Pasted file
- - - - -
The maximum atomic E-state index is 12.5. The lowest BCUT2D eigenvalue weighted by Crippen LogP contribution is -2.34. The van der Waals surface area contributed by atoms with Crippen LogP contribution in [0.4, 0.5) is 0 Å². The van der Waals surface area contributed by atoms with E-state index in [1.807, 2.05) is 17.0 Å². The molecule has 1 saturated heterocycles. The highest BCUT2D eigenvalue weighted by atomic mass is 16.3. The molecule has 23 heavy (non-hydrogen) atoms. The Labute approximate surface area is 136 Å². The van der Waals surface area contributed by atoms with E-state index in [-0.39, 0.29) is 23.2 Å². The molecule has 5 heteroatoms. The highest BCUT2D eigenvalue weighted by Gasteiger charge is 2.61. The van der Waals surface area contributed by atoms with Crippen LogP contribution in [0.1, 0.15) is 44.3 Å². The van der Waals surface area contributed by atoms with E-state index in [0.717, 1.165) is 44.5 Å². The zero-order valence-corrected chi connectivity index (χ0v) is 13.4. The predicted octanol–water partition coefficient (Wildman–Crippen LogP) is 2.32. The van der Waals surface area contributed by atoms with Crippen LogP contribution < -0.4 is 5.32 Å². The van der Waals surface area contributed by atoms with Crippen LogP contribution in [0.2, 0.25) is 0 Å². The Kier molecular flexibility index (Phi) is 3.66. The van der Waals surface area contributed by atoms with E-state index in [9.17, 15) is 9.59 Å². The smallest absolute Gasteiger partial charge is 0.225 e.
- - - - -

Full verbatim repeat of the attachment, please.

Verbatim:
The maximum atomic E-state index is 12.5. The lowest BCUT2D eigenvalue weighted by Crippen LogP contribution is -2.34. The van der Waals surface area contributed by atoms with Crippen LogP contribution in [0.4, 0.5) is 0 Å². The van der Waals surface area contributed by atoms with E-state index in [1.807, 2.05) is 17.0 Å². The molecule has 1 saturated heterocycles. The highest BCUT2D eigenvalue weighted by atomic mass is 16.3. The molecule has 23 heavy (non-hydrogen) atoms. The Labute approximate surface area is 136 Å². The van der Waals surface area contributed by atoms with E-state index in [-0.39, 0.29) is 23.2 Å². The molecule has 5 heteroatoms. The highest BCUT2D eigenvalue weighted by Gasteiger charge is 2.61. The van der Waals surface area contributed by atoms with Crippen LogP contribution in [0.1, 0.15) is 44.3 Å². The van der Waals surface area contributed by atoms with E-state index in [0.717, 1.165) is 44.5 Å². The zero-order valence-corrected chi connectivity index (χ0v) is 13.4. The predicted octanol–water partition coefficient (Wildman–Crippen LogP) is 2.32. The van der Waals surface area contributed by atoms with Crippen LogP contribution < -0.4 is 5.32 Å². The van der Waals surface area contributed by atoms with Crippen LogP contribution in [0.2, 0.25) is 0 Å². The Kier molecular flexibility index (Phi) is 3.66. The van der Waals surface area contributed by atoms with E-state index in [9.17, 15) is 9.59 Å². The smallest absolute Gasteiger partial charge is 0.225 e.